Content owners’ boost as Singapore government commits to Copyright Act amendment | Security | News | Rapid TV News
By continuing to use this site you consent to the use of cookies on your device as described in our privacy policy unless you have disabled them. You can change your cookie settings at any time but parts of our site will not function correctly without them. [Close]
In an effort to support creators and users of video content, the Singapore government has announced that it will be amending the Copyright Act to update its copyright regime to reflect the modern era of piracy.

singapore cityscape 18Jan2019A critical part of the suite of amendments includes new enforcement measures to deter retailers from profiting from providing access to content through unauthorised sources such as illicit streaming devices such as ISDs – also known as TV boxes — that enable access to pirated TV channels and video-on-demand content.

The Singapore government announced that the new amendments were intended to “complement the existing mechanism for the blocking of flagrantly infringing online locations”. Recent events have made the actions necessary. In November 2018 a study of the content viewing behaviour of Singaporean consumers by the Asia Video Industry Association’s (AVIA) Coalition Against Piracy (CAP) revealed that 15% of consumers use a TV box which can be used to stream pirated television and video content. The same month, Singapore’s High Court ordered internet service providers to block access to popular illegal applications  that are frequently sold pre-loaded on Android TV boxes.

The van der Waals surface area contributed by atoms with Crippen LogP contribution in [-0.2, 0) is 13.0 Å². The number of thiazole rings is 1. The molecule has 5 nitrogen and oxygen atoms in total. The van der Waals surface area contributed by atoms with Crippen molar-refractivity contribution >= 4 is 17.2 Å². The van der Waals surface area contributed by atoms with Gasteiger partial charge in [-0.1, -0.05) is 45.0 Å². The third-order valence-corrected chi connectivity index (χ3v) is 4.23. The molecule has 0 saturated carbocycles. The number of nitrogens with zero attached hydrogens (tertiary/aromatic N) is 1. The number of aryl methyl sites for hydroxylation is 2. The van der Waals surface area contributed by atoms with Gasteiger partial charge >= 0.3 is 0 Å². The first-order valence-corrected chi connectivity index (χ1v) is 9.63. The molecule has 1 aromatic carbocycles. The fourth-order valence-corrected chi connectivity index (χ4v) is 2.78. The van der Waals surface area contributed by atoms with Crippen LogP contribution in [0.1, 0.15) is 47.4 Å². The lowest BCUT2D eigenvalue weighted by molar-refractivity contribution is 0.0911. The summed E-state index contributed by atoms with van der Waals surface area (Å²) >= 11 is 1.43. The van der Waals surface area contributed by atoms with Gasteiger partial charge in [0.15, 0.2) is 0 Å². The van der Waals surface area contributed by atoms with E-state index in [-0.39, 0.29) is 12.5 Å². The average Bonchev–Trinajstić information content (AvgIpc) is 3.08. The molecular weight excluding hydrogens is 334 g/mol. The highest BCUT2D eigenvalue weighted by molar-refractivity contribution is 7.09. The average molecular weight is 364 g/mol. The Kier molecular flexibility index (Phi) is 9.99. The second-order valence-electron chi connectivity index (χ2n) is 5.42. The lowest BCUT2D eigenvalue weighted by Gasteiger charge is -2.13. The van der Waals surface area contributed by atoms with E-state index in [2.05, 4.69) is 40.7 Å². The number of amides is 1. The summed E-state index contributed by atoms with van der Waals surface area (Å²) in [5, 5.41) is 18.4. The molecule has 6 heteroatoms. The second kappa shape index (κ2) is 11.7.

Commenting on the new development, Louis Boswell, AVIA CEO said: “AVIA welcomes the government’s proposals to update Singapore’s Copyright Act to be relevant to the technological developments of today. The application and ISD ecosystem is seriously impacting all businesses involved in the production and distribution of legitimate content and generates huge revenue for criminal syndicates and retailers who profit from selling access to stolen intellectual property.”

Neil Gane, CAP general manager added: “Illicit streaming devices and their associated applications are by far the most important copyright infringement issue in Singapore. Liability for ISD retailers under the present version of the copyright act exists, but establishing it is not straightforward. We are pleased that the government has recognised that this lack of legal clarity had allowed ISD retailers to mislead consumers that the content accessible through such TV boxes was legal and that requisite subscription charges went to rights-holders – which they did not. Hopefully ISD retailers will no longer be so heavily represented at Singapore IT exhibitions and IT malls.”